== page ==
Judge Clark Douglas is an evil Djinn. Please do not rub his lamp.
Some curses can't be killed.
The time: Present day.
The place: Afghanistan.
The people: A group of U.S. Soldiers.
The mission: Find a road that's being used heavily by the Taliban, guard the road, and prevent anyone from getting through.
And so, I settled in for the latest outing from director Alex Turner, who has become a modestly popular figure among fans of low-budget horror. His previous outing, Dead Birds, actually managed to get a few critical nods, and it looked as though Red Sands might be his most ambitious outing yet. Indeed, the early scenes in the film set the stage very effectively. The soldiers lose their way, and find a mysterious statue of a woman. One of the soldiers decides to use the statue for target practice, and the statue crumbles into dozens of pieces. The rest of the soldiers don't think much of this, but little do they know (people in such films always know so little) that they have unleashed an ancient evil.
The evil spirit is actually a sort of Djinn, which inspires this bit of
In this film, a Djinn is not a friendly, wisecracking blue guy who wants to grant anybody three wishes. Rather, it seems that a Djinn is an incredibly dangerous mystical figure that absolutely hates humans. That's why they have to be kept inside of things like lamps (or statues of women). If a Djinn were ever unleashed, it would go crazy and start killing people. We learn all of this helpful information from a soldier who has apparently spent a good deal of time studying such things. Such knowledge will not help the soldier survive this film, but at least his last moments won't be very confusing.
The soldiers get caught in the middle of a sandstorm, and are forced to take refuge in an abandoned house in the middle of the desert until the storm passes. During the night, a frightened Middle-Eastern woman barges inside the house. The soldiers don't know how to react. Where did the woman come from? Why is she in the house? How on earth did she survive the storm outside for so long? Ignoring the possibility that this mysterious Djinn could actually take on the form of a woman, the soldiers carry on about their business. Up to this point, Red Sands is engaging and intriguing. Alas, the perfectly respectable level of quality cannot last.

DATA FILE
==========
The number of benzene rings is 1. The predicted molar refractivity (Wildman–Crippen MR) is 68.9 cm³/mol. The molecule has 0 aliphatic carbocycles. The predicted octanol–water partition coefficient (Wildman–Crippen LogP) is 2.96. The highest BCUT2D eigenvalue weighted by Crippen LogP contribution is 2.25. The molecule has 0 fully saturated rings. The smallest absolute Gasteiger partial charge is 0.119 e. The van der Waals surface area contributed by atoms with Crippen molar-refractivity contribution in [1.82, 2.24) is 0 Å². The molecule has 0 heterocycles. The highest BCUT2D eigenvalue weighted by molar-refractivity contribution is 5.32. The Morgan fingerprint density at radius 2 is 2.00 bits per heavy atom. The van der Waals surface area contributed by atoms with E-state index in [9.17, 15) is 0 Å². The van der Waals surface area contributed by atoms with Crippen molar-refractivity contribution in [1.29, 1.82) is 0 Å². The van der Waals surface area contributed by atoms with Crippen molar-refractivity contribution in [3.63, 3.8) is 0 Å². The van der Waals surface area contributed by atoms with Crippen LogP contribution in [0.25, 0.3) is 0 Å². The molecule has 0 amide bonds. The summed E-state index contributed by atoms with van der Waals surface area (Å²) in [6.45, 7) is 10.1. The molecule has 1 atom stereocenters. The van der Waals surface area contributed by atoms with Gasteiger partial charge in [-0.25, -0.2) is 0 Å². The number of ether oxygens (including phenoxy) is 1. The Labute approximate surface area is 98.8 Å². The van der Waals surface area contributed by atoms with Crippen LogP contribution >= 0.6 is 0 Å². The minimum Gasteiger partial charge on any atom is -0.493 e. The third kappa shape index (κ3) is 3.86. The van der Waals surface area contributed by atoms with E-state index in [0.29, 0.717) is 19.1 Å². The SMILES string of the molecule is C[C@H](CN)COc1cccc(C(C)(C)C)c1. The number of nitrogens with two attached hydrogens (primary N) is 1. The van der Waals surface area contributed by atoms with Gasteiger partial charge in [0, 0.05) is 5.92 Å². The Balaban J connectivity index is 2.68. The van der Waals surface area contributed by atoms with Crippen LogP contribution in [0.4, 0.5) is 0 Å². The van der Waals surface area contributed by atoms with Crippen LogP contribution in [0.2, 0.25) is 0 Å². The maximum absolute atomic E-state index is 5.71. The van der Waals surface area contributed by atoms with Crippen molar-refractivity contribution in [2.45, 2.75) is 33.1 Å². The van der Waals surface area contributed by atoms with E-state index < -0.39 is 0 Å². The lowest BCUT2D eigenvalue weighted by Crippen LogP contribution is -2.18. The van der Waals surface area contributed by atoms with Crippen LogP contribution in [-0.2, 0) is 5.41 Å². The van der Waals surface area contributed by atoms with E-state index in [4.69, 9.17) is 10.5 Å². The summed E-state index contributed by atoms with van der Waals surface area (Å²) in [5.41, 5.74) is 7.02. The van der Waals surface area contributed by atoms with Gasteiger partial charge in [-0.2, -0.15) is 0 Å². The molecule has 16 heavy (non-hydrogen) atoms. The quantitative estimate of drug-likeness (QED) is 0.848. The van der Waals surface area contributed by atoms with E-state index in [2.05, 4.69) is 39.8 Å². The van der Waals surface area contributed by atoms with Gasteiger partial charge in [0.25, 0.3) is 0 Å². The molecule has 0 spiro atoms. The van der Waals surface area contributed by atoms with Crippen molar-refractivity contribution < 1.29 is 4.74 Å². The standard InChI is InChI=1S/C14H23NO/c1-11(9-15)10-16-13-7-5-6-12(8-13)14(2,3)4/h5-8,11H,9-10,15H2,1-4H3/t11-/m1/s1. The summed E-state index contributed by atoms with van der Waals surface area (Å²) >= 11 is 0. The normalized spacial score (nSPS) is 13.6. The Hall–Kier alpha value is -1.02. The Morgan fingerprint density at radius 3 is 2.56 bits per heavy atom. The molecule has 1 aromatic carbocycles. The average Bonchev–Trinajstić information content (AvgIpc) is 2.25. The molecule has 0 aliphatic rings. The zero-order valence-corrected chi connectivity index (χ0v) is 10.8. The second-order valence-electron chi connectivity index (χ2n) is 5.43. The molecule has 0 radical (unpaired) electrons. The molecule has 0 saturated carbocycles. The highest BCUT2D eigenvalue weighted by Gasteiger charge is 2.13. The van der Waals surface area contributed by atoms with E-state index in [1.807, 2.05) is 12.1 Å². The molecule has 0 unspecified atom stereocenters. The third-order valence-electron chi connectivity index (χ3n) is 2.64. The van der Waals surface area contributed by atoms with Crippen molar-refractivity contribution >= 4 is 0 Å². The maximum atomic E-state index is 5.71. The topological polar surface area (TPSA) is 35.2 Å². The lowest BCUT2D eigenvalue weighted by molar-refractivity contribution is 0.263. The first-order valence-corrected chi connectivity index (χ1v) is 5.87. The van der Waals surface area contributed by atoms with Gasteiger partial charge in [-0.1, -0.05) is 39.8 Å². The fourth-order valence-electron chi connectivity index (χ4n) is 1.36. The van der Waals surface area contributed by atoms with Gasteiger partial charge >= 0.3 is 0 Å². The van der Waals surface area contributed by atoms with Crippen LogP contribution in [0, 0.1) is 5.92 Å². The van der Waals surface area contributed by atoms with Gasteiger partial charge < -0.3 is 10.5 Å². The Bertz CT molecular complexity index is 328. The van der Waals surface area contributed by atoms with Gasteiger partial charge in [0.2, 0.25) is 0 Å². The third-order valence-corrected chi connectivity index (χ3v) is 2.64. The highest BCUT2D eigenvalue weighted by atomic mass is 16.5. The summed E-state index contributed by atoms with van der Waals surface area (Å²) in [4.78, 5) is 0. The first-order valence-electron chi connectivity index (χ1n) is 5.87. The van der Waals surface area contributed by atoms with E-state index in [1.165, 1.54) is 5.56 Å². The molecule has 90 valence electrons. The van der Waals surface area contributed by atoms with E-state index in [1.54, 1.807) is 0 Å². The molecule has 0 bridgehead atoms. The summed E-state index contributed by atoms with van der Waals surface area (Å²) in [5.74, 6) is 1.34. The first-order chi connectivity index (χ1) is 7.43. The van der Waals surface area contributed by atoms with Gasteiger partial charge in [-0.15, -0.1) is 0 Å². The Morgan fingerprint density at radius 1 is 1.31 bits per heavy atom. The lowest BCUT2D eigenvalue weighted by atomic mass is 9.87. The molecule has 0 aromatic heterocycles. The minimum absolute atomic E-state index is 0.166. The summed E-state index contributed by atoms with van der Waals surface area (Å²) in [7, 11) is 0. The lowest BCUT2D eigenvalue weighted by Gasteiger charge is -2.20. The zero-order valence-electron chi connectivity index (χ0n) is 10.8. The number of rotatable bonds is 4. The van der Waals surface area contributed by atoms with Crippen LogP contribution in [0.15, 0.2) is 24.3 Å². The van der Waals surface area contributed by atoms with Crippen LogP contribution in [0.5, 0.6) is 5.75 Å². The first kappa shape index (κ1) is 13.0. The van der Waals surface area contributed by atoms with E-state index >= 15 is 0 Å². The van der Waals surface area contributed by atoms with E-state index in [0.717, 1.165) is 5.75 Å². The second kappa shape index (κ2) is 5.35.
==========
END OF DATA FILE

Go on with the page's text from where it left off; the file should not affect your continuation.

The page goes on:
We're treated to a solid hour or so of vague visions, shuddering soldiers, and thing that go bump in the night. Every ten minutes or so, someone will be killed in an unusual way. Everyone will panic, and then go back to experiencing hallucinations and suffering from increasing paranoia. Rinse and repeat. This is all incredibly dull, and occasionally made laughable due to some horrible CGI monster effects. It's impossible to care about the characters, because they all blend together and don't offer anything particularly memorable or unique (except Brendan Miller, who either talks about sex or attempts to rape the Middle-Eastern woman in every scene he participates in). Lead actor Shane West mostly skulks around in the background looking concerned.
At the very beginning of the film (featuring a much-too-brief cameo from J.K. Simmons), we are informed that West is the only character to survive the encounter. This is a very bad decision, as it robs Red Sands of any tension that might come from attempting to figure out who is going to live and who is going to die. The circumstances surrounding the deaths aren't interesting or original enough to merit the opening-scene spoiler. There's probably enough good material here to carve out a pretty solid 45-minute Masters of Horror episode, but this film comes nowhere close to justifying the 88-minute run time.
The transfer is quite a bad one. All of the dark scenes seem murky and a bit incomprehensible, which is terrible since 70% of the film takes place at night. The image is shockingly grainy and flawed, with lots of little scratches and flecks throughout. If I didn't know better, I would have guessed the film had been made at least 30 years ago. Just awful. The sound is a bit lacking, too. The dialogue volume is very inconsistent, and the droning original score is just annoying. I checked the back of the case to see who had provided the music, and was surprised when I discovered that the answer was "String Theory Productions." Filmmaking rule #465: Any score written by a company should not be used in a motion picture. Special features include a pleasant commentary with the director and writer, two behind-the-scenes featurettes than amount to little more than behind-the-scenes footage without narration, and a few deleted scenes that really deserved to be deleted.
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